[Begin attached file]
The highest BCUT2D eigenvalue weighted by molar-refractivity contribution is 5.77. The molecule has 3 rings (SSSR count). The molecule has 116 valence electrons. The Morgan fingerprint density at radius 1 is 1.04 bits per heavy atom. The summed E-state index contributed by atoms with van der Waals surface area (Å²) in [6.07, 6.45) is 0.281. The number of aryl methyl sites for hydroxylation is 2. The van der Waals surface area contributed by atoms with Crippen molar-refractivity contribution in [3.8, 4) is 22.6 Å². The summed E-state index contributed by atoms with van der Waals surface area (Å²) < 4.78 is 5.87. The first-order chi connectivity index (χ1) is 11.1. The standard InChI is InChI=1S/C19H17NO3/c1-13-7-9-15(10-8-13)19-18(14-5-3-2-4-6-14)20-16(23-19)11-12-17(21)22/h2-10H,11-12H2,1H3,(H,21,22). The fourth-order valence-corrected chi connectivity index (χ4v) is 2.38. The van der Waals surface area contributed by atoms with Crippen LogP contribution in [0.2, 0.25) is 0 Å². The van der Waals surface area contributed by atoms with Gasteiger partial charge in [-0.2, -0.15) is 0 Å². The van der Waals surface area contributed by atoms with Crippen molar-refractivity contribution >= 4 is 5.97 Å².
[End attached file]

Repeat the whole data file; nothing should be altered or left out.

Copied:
The highest BCUT2D eigenvalue weighted by molar-refractivity contribution is 5.77. The molecule has 3 rings (SSSR count). The molecule has 116 valence electrons. The Morgan fingerprint density at radius 1 is 1.04 bits per heavy atom. The summed E-state index contributed by atoms with van der Waals surface area (Å²) in [6.07, 6.45) is 0.281. The number of aryl methyl sites for hydroxylation is 2. The van der Waals surface area contributed by atoms with Crippen molar-refractivity contribution in [3.8, 4) is 22.6 Å². The summed E-state index contributed by atoms with van der Waals surface area (Å²) < 4.78 is 5.87. The first-order chi connectivity index (χ1) is 11.1. The standard InChI is InChI=1S/C19H17NO3/c1-13-7-9-15(10-8-13)19-18(14-5-3-2-4-6-14)20-16(23-19)11-12-17(21)22/h2-10H,11-12H2,1H3,(H,21,22). The fourth-order valence-corrected chi connectivity index (χ4v) is 2.38. The van der Waals surface area contributed by atoms with Crippen LogP contribution in [0.2, 0.25) is 0 Å². The van der Waals surface area contributed by atoms with Gasteiger partial charge in [-0.2, -0.15) is 0 Å². The van der Waals surface area contributed by atoms with Crippen molar-refractivity contribution >= 4 is 5.97 Å².